Maternal Perceptions of Infant Sleep Problems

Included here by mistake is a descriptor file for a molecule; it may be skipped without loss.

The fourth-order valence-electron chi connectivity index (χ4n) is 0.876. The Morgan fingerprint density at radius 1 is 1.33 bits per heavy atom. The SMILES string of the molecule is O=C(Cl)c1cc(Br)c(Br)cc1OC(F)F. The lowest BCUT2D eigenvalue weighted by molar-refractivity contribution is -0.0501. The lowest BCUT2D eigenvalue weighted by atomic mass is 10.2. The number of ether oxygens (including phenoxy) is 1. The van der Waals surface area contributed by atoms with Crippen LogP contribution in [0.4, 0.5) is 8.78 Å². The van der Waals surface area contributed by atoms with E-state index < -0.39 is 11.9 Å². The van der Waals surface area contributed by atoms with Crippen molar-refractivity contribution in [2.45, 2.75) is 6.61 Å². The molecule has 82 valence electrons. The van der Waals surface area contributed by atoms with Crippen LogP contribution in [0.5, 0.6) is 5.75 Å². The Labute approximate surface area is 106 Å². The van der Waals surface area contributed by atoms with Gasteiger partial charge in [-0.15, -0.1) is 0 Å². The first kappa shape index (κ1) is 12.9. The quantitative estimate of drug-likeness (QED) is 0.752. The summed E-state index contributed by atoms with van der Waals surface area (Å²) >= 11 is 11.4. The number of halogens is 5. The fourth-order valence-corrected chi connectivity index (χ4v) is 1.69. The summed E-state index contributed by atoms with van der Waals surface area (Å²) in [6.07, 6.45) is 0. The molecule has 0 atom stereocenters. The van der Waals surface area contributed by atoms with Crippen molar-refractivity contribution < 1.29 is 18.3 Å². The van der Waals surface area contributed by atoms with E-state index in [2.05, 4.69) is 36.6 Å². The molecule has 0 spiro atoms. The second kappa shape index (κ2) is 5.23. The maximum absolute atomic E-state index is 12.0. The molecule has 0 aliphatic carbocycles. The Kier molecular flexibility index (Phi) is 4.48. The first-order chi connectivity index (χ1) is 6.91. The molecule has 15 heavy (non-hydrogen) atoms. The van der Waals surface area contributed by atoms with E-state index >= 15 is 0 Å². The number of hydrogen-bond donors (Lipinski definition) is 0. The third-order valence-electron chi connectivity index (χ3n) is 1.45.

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Infant sleep problems have been found to be related to child, parent, and family difficulties in both the short and long term. Behavioural interventions have been shown to be important for reducing and preventing these associated problems. As the primary caregivers of infants, parents are key figures in providing information about their children to clinicians and researchers. They also determine whether and when to seek treatment for infant sleep problems, and how interventions are implemented. However, little is known about how parents perceive infant sleep problems, a factor that is important in parental decisions for seeking infant sleep interventions. Thus, it is vital to gain further insight into parents’ understanding of infant sleep problems. Guided by the transactional model of infant sleep developed by Sadeh, Tikotzky, and Scher (2010), this study explores the relationship between child age, mothers’ perception of infant sleep problems for their own children, mothers’ sleep-based attribution, and mothers’ assessment of infant sleep problems for children in a scenario. Results from a sample of 878 mothers of children 6 to 23 months of age showed that child age, mothers’ perception of a sleep problem for their own children, and sleep-based attributions were significant predictors of mothers’ assessment of infant sleep problem for scenario children. With regard to child age, mothers were more likely to give more responsibility for sleep behaviours to and to assess an infant sleep problem for older infants than younger infants. When mothers thought their own children had a sleep problem, this seemed to be related to their global perceptions of infant sleep behaviours, as they were also more likely to identify an infant sleep problem for a scenario child. Lastly, mothers attributed greater child responsibility (higher child-centered locus, controllability, and intentionality) and parent-centered locus for good sleep and less so for negative sleep. The implications of these findings and future directions are discussed.